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Musharraf may shed uniform for deal

Pakistan’s embattled President Pervez Musharraf may quit as army chief in return for support from political parties to re-elect him for another term, a newspaper reported.

world Updated: Aug 29, 2007 02:44 IST
Zeeshan Haider

Pakistan’s embattled President Pervez Musharraf may quit as army chief in return for support from political parties to re-elect him for another term, a newspaper reported on Tuesday.

The offer is being discussed by Musharraf’s aides with self-exiled former Prime Minister Benazir Bhutto in London as part of a power-sharing pact, the Dawn newspaper said.

Musharraf, who has seen his popularity plummet in recent months, wants to get re-elected president for another five years between mid-September and mid-October, before his term as army chief expires at the end of the year.

Under his plan, a general election will then be held at the end of the year or early next year.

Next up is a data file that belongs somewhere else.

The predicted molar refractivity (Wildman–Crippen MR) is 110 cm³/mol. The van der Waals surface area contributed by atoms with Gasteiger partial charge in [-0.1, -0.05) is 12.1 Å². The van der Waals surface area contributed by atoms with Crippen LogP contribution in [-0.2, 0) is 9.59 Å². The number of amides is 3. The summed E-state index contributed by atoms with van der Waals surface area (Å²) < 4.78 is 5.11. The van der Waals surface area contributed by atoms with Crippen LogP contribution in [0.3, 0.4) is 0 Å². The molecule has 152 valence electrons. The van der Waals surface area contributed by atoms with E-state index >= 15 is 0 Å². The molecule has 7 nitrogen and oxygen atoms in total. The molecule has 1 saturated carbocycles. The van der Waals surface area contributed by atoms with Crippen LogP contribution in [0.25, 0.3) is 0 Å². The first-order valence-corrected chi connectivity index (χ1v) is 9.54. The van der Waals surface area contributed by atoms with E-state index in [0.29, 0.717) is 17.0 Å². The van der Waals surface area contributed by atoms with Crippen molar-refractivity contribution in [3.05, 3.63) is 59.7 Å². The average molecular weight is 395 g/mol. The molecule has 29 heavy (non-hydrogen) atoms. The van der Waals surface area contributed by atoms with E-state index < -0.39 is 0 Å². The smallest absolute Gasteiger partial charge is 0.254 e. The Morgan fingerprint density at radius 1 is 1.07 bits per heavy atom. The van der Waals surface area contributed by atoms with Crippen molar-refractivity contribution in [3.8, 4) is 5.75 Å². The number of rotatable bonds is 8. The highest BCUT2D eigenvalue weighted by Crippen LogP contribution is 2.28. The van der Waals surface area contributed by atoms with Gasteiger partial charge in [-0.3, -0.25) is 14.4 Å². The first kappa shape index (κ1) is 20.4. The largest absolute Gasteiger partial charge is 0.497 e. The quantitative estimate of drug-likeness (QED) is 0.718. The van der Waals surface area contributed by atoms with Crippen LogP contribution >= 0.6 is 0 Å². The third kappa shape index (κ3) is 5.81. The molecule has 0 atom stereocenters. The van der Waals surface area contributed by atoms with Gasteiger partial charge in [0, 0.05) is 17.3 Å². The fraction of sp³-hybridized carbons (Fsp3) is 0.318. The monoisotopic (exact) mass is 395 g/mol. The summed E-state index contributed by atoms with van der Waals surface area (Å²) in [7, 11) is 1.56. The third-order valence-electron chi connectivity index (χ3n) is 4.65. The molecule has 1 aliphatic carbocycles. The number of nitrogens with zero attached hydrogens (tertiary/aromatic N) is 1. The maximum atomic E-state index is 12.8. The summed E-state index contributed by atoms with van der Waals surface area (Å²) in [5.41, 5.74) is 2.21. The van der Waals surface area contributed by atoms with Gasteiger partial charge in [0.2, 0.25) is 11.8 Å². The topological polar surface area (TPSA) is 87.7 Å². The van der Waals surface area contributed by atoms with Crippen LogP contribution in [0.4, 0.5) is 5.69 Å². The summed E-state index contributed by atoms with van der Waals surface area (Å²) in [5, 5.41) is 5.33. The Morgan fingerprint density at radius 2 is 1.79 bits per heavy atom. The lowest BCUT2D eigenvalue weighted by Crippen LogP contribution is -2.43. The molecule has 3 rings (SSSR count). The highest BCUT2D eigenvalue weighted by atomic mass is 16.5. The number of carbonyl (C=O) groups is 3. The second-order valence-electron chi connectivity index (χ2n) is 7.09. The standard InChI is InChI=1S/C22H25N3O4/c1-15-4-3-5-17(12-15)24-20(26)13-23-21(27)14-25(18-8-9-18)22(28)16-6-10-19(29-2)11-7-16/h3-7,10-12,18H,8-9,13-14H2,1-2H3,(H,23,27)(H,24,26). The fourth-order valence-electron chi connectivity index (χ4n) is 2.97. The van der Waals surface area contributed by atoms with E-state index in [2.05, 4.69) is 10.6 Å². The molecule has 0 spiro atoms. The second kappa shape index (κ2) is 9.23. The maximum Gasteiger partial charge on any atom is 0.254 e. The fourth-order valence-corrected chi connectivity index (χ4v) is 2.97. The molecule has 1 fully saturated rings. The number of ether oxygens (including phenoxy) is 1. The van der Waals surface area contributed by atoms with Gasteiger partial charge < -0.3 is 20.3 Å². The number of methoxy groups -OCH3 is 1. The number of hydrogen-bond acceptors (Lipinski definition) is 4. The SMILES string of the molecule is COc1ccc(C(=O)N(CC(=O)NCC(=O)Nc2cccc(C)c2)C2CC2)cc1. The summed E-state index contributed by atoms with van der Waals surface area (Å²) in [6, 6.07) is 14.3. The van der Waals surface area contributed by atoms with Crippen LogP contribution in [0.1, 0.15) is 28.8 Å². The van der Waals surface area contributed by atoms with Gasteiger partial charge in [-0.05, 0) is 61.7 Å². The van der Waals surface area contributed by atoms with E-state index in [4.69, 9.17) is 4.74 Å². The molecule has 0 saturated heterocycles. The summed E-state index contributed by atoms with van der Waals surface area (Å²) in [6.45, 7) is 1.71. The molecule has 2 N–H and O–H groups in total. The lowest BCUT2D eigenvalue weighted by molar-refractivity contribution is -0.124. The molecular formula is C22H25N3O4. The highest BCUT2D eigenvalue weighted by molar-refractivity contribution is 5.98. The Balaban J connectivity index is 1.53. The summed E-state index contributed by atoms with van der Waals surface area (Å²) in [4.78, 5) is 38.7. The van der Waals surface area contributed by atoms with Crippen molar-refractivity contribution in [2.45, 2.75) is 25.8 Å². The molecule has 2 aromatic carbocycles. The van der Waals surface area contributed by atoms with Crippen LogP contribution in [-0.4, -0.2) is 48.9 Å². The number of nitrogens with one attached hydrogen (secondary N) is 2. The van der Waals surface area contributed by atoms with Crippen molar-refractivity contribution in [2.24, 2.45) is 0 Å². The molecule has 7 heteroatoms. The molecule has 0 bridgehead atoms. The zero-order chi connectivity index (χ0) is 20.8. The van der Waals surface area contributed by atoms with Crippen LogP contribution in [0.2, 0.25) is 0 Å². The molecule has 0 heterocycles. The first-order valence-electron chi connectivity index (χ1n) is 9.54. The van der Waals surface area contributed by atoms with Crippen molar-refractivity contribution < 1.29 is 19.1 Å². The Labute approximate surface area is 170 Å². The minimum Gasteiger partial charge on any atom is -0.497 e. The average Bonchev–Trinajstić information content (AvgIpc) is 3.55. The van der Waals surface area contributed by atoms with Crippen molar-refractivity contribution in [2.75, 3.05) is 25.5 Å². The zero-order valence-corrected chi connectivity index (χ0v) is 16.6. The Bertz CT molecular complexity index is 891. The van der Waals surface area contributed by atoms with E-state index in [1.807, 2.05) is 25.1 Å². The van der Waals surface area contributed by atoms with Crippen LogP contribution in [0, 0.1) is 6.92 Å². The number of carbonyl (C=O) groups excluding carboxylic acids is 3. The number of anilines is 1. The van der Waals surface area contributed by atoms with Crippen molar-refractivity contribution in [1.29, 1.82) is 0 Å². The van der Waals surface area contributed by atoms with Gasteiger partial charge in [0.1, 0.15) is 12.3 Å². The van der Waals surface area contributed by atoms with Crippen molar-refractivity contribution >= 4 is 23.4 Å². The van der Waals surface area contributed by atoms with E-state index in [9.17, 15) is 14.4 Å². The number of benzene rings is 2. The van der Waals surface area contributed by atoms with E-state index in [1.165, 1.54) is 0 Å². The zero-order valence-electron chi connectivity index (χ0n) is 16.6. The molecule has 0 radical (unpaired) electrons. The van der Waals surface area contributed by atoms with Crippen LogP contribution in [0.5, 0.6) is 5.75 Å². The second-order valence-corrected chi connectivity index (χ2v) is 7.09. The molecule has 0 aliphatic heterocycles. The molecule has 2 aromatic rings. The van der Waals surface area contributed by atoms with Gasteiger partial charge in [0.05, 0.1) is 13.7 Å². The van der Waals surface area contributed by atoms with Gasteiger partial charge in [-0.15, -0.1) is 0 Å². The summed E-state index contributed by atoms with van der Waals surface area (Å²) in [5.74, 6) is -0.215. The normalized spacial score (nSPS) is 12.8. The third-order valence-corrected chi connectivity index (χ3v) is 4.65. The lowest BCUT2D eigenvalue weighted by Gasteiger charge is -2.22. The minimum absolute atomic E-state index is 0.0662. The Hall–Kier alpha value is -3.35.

But US ally Musharraf faces opposition — legal challenges on constitutional grounds and perhaps even street protests — raising concern about stability in the nuclear-armed country seen as vital to efforts to tackle terrorism and pacify Afghanistan.

An agreement with two-time prime minister Bhutto, whose Pakistan People’s Party is seen as the country’s most popular party, would help Musharraf secure another term.

But Bhutto is insisting he stand down as army chief before he runs for re-election.

“President Musharraf has offered to doff the uniform even before the presidential elections,” the English-language Dawn reported.

A cabinet minister declined to comment except to say Musharraf had made up his mind on his uniform. “The uniform is no longer an issue,” said Railways Minister Sheikh Rashid Ahmed, a close ally of the president’s.

“The president has made up his mind on his uniform and he’ll make an announcement at an appropriate time,” said Ahmed, who held talks with Musharraf on Monday.

IMMINENT CHALLENGE

Musharraf and liberal-minded Bhutto are seen as natural allies. They met for talks in Abu Dhabi last month.

The US is keen to see the two leaders cooperate. As well as demanding that Musharraf resign from the army, Bhutto, who has corruption charges hanging over her, wants immunity from prosecution and the lifting of a ban on a PM serving a third term.